Stockholm, Aug. 24(Greenpost)–The Monetary Policy Committee (MPC) of the Central Bank of Iceland has decided to lower the Bank’s interest rates by 0.5 percentage points. The Bank’s key interest rate – the rate on seven-day term deposits – will therefore be 5.25%, according to a statement reaching here from Rekjavik.
According to the Central Bank’s updated forecast as published in the most recent Monetary Bulletin, the outlook is for somewhat stronger output growth this year than was forecast in May, or 4.9%, followed by robust growth in 2017. In spite of large pay increases and a wider positive output gap, inflation has remained below target for two-and-a-half years.
In July it measured 1.1%, the lowest inflation rate since the beginning of 2015. Improved terms of trade, low global inflation, tight monetary policy, and the appreciation of the króna have offset the effects of wage increases on the price level. The króna has appreciated markedly in the recent term, in spite of substantial foreign currency purchases by the Central Bank.
The inflation outlook has improved since the Bank’s last forecast. If the exchange rate remains unchanged, the outlook is for inflation to remain below target until early 2017. According to the forecast, it will edge upwards when import prices stop declining and the effects of the currency appreciation subside. Inflation will rise more slowly than previously forecast, however, and will not be as high as was previously projected. If the exchange rate continues to rise, and other things being equal, inflation will be lower than is provided for in the baseline forecast.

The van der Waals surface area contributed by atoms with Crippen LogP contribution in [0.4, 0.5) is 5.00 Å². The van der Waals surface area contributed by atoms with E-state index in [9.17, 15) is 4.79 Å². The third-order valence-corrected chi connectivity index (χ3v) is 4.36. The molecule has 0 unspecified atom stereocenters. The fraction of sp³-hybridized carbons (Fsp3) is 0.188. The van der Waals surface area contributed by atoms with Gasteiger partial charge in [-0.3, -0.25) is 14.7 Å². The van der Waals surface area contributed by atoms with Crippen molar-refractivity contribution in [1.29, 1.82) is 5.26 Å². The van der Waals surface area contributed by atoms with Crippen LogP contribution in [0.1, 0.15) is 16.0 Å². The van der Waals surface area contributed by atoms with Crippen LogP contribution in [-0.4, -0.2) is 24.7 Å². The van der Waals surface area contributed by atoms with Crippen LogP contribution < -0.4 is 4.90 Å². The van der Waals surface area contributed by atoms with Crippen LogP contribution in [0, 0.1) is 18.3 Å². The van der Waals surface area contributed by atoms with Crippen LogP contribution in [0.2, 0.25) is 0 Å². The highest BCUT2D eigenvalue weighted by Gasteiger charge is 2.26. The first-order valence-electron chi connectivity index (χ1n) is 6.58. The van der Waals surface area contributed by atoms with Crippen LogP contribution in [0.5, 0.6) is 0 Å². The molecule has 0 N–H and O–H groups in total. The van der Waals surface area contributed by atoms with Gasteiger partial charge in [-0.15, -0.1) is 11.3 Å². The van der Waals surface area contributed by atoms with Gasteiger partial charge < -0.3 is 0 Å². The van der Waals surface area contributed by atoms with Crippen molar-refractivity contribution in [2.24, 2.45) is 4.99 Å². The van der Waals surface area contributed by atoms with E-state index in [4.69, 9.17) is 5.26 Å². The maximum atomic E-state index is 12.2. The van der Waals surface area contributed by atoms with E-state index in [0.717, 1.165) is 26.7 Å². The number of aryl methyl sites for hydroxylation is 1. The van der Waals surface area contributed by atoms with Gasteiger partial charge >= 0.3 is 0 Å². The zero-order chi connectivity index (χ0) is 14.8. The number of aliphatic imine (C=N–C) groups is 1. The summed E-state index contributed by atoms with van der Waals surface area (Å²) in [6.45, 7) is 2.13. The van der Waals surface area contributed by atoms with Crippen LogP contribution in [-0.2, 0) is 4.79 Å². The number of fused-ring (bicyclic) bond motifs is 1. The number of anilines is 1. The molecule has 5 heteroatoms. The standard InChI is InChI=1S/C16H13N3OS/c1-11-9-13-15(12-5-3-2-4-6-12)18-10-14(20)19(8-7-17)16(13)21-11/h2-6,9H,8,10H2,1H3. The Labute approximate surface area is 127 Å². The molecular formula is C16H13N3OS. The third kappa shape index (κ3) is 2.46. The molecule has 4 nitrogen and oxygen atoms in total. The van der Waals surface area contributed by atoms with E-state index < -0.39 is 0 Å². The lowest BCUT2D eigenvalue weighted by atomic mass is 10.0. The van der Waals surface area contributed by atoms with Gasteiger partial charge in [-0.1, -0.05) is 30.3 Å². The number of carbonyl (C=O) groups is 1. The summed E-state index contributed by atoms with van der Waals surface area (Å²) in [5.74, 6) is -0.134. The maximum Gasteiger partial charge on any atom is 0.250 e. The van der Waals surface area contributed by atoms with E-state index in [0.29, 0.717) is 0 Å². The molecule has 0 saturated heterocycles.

Tight monetary policy has contained demand for credit and led to increased saving, thereby supporting a larger current account surplus and a stronger króna. Alongside favourable external conditions, monetary policy has therefore led to lower inflation and recently to a better alignment of inflation expectations to the target. For the same reasons, real interest rates have risen somewhat more in the recent term than was provided for in the Bank’s previous forecasts based on an unchanged exchange rate.
There are indications that monetary policy has been more successful than was expected earlier this year. As a result, it appears that it will be possible to keep inflation at target over the medium term with a lower interest rate than was previously considered necessary. The likelihood of increased macroeconomic imbalances and the uncertainty associated with capital account liberalisation argue for caution in interest rate setting, however. Whether interest rates will be lowered further or need to be raised again will depend on economic developments and on the success of the capital account liberalisation process.